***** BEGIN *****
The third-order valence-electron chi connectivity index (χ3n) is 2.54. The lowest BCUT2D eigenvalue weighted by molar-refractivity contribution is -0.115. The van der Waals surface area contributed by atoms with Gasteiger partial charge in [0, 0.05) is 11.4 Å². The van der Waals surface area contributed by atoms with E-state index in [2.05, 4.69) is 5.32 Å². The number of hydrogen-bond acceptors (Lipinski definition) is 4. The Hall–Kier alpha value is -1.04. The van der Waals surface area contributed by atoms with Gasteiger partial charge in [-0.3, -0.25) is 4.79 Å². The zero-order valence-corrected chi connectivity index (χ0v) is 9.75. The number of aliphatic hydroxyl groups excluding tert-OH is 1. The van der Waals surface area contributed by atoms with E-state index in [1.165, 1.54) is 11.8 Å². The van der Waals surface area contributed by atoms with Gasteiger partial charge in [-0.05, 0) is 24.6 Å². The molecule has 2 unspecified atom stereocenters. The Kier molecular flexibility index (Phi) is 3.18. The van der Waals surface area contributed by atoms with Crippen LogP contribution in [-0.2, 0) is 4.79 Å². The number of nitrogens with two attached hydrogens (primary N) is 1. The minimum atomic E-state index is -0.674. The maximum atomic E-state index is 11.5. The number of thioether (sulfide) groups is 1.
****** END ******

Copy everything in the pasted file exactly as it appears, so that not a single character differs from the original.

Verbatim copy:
The third-order valence-electron chi connectivity index (χ3n) is 2.54. The lowest BCUT2D eigenvalue weighted by molar-refractivity contribution is -0.115. The van der Waals surface area contributed by atoms with Gasteiger partial charge in [0, 0.05) is 11.4 Å². The van der Waals surface area contributed by atoms with E-state index in [2.05, 4.69) is 5.32 Å². The number of hydrogen-bond acceptors (Lipinski definition) is 4. The Hall–Kier alpha value is -1.04. The van der Waals surface area contributed by atoms with Gasteiger partial charge in [-0.3, -0.25) is 4.79 Å². The zero-order valence-corrected chi connectivity index (χ0v) is 9.75. The number of aliphatic hydroxyl groups excluding tert-OH is 1. The van der Waals surface area contributed by atoms with E-state index in [1.165, 1.54) is 11.8 Å². The van der Waals surface area contributed by atoms with Gasteiger partial charge in [-0.05, 0) is 24.6 Å². The molecule has 2 unspecified atom stereocenters. The Kier molecular flexibility index (Phi) is 3.18. The van der Waals surface area contributed by atoms with Crippen LogP contribution in [-0.2, 0) is 4.79 Å². The number of nitrogens with two attached hydrogens (primary N) is 1. The minimum atomic E-state index is -0.674. The maximum atomic E-state index is 11.5. The number of thioether (sulfide) groups is 1.